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Just in case you haven’t seen it yet, in one of today’s “On the Square” articles (today’s a bonus day), our senior editor R. R. Reno explains the ways in which a sense of history can humanize our lives. He writes, in Memory Redeemed , that while “A living past can be a blessing,” giving us “a legacy, a place in the world, a place to stand,”

a living past can be a curse as well. In his novels the sins of the fathers are visited upon the sons. It’s more than a biblical conceit; it’s a fact of cultural life. Just think of Rwanda, where the horrors of the genocide of 1994 remain very much alive in the memories of men and women who suffered through it. Or perhaps contemporary Germany, where the Nazi past continues to haunt the political imagination of the country. Memory can load us with a terrible burden; the weight of the past can as easily crush and cripple as enliven and ennoble.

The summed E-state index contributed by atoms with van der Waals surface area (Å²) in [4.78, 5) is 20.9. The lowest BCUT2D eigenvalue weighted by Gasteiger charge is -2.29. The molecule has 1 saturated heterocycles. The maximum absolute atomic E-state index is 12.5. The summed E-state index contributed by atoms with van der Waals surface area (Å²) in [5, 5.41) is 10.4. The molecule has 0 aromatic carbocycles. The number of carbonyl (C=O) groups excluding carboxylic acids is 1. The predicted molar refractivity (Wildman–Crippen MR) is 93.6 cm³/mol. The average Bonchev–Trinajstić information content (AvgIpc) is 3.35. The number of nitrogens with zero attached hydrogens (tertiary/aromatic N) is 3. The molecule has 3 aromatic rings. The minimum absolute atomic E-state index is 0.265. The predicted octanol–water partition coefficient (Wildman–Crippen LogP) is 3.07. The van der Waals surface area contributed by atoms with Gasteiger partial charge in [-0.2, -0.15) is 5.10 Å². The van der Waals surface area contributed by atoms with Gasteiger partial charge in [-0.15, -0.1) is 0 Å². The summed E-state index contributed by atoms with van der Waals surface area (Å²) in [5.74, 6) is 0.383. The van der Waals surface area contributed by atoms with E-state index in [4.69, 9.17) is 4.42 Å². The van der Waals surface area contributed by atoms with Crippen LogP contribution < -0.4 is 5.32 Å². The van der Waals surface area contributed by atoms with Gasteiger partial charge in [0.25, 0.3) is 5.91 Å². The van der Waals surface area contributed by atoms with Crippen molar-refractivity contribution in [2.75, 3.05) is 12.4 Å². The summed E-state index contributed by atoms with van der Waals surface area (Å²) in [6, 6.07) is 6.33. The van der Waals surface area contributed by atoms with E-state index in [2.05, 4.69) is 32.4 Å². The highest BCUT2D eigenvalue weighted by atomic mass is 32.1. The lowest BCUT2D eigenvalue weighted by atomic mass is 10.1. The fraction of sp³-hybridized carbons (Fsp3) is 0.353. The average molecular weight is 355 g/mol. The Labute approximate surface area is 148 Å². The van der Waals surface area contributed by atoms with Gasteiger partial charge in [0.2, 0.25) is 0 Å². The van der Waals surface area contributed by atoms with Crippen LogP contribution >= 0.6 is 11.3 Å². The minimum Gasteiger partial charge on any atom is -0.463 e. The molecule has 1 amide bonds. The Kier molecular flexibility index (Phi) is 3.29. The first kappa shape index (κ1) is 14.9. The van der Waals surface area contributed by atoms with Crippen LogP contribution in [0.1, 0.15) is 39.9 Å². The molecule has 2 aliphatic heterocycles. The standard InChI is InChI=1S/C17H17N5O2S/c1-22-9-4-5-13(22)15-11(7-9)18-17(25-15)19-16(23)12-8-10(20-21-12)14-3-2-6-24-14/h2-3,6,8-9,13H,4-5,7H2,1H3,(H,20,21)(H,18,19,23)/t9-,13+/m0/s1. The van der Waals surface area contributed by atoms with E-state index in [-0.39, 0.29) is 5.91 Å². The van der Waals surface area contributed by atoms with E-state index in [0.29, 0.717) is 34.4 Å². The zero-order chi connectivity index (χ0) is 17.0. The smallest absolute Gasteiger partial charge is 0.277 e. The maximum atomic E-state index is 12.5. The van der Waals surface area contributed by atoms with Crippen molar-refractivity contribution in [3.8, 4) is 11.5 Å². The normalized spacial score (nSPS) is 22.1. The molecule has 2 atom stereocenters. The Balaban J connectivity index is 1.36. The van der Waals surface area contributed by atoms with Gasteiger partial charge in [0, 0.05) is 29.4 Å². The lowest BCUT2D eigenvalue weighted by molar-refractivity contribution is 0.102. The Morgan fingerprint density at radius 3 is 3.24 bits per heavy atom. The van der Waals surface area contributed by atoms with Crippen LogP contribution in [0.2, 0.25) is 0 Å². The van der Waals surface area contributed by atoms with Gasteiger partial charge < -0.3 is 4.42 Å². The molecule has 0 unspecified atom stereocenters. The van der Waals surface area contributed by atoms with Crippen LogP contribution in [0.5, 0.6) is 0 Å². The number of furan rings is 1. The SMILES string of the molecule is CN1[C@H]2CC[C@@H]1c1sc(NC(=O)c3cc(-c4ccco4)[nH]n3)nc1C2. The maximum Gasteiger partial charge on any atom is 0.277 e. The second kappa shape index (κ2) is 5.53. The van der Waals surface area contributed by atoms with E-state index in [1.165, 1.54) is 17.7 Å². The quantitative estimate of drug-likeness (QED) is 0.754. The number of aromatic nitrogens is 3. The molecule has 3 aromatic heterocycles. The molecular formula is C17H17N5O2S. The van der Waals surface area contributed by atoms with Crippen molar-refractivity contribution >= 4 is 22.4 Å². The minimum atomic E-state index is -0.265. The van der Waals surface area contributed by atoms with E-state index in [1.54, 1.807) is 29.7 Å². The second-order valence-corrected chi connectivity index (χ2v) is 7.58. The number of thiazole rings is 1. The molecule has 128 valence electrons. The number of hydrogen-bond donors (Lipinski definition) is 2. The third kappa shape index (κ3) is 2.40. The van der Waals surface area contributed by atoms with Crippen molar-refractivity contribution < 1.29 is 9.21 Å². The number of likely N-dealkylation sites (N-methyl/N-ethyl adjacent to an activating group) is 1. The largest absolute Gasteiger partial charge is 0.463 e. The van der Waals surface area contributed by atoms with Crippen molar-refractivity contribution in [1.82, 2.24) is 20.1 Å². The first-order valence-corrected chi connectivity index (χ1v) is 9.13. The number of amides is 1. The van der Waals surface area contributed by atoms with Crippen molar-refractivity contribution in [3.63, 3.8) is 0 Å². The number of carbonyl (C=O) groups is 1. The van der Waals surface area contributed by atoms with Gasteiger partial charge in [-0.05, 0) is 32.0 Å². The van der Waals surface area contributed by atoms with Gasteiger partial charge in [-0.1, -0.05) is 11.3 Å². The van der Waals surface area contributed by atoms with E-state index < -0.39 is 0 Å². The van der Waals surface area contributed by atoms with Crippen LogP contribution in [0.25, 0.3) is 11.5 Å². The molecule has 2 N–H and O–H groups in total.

Today’s bonus article is Hadley Arkes’ Vast Dangers—Confirmed . It also is not to be missed.



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